But Charles Wager, commodore of a small British squadron in the Caribbean, had other plans. Alerted that the treasure fleet had set sail — and what’s more, had done so without the protection of a full French escort — he staked out just off the coast of Cartagena, waiting for the Spanish ships to arrive.

They did so on the afternoon of May 28 (Spanish accounts put the date at June 8; the a discrepancy is attributable to the fact that the Spanish calendar was 10 days ahead of the British one). Though there were 17 Spanish and French ships to Wager’s mere four, the British ships were able to outpace the San Jose, which was weighed down with cargo and suffering from a leaky hull. Resigned to a fight, the Spanish fleet turned and formed a battle line.

Wager’s Expedition took on the San Jose just after sunset. The bursts of cannon and gunfire lit the cloudy night and filled the still air with the smell of sulfur and smoke. The decks of both ships grew slippery with blood.

Suddenly, a British cannon shot hit a store of gunpowder in one of the San Jose‘s upper holds, sparking a tremendous explosion.

“The heat of the blast came very hot upon us,” wrote Wager, who witnessed the blast from the deck of the Expedition. “Several splinters of plank and timber came on board us afire. We soon threw them overboard. I believe the ship’s side blew out, for she caused a sea that came in our ports.”

The British crew rushed to deal with the shower of debris and the wall of water that sloshed on board. By the time Wager could turn his attention back to the enemy ship, it had entirely vanished. All but 11 of the 600 people on board perished, either incinerated in the explosion or drowned at sea.

But Wager was more worried about the San Jose’s valuable cargo.

“She immediately sunk with all her riches, which must have been very great,” he wrote in his diary, despondent.

Wager had denied the French access to the Spanish treasure, but he wouldn’t have access to it either. In the end, his squadron was only able to capture one of the Spanish ships, which contained far less cargo of value. Both sides were denied the riches that could have turned the tide of the war. The conflict dragged on.

The War of the Spanish Succession would end in 1714, but its conclusion did little to resolve the cross-continental struggle between European powers. Instead, it laid the groundwork for a century of bloody conflicts on both sides of the Atlantic. The upper hand would pass back and forth like a ping pong ball. Millions of people would be killed. And on an out-of-the-way stretch of the North Atlantic coast, some spunky colonists would convince the French (still battling the British) to help them with their unlikely rebellion — the one we now know as the American Revolution.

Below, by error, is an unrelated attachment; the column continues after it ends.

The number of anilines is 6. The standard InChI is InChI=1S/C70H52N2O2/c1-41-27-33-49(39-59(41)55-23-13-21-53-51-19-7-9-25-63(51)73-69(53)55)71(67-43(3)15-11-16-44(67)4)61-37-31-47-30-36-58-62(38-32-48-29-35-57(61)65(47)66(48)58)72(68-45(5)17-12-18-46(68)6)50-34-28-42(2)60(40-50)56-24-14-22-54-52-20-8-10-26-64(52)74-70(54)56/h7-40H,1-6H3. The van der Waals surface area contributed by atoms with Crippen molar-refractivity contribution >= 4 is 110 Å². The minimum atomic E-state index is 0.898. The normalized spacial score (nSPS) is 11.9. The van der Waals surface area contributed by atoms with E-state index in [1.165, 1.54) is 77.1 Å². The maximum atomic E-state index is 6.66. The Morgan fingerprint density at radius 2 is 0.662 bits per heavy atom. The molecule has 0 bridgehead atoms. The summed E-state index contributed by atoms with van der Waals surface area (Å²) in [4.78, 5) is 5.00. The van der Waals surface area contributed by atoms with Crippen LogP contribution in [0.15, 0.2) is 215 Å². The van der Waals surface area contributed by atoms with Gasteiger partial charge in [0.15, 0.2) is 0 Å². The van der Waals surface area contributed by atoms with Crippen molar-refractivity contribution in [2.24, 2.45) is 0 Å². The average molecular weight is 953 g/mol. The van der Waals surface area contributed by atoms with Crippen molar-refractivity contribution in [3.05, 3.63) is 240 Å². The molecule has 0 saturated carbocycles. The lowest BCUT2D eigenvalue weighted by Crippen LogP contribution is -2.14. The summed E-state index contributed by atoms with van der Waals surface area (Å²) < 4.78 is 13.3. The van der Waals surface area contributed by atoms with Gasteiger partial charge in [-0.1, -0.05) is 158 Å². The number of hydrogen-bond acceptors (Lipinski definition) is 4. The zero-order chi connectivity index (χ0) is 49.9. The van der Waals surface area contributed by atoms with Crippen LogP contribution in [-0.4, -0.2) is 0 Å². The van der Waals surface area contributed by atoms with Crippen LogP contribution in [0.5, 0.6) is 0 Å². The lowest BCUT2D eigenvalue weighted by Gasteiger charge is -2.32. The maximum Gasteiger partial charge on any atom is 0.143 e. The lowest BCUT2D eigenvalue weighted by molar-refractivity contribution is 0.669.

But the 1708 struggle at sea wasn’t the only battle that the San Jose would be a part of. Even before anyone was certain of its location, it was embroiled in a decades-long legal dispute between Sea Search Armada (SSA) and Colombia’s government over who would get the sunken ship’s riches once they were finally found.

SSA claimed to have pinpointed the San Jose’s location back in 1981, and negotiated with the Colombian government for 35 percent of the ship’s treasures if the wreck was indeed recovered there. But Colombia’s government has laid claim to the entirety of the wreck’s contents, except for a 5 percent finder’s fee, based on a law passed after the agreement with SSA was purportedly reached, according to CNN.

The Washington-based company filed two lawsuits in U.S. courts contending that Columbia’s move was illegal, but both were dismissed — though not without some amused commentary.

“The complaint in this case reads like the marriage between a Patrick O’Brian glorious-age-of-sail novel and a John Buchan potboiler of international intrigue,” U.S. District Court Judge James E. Boasberg wrote in a ruling on the 2011 case, according to the Courthouse News Service.

Nevertheelss, SSA told CNN that the Supreme Court of Colombia has ruled in the company’s favor, saying that the wealth from the wreck should be split evenly between the company and the Colombia government.

Santos made no mention of the conflict with SSA in his announcement of the discovery on Saturday.

Meanwhile, Spanish Culture Secretary José María Lasalle said that his country was also interested in the recovered loot, according to the Guardian.

Speaking in Havana on Saturday, he said Spain was examining the information provided by Colombia before deciding “what action to take in defense of what we consider to be our sunken wealth and in accordance with UNESCO agreements that our country signed up to years ago.”

Three hundreds years after it was sunk by Wager, it seems the San Jose still can’t escape countries fighting over it.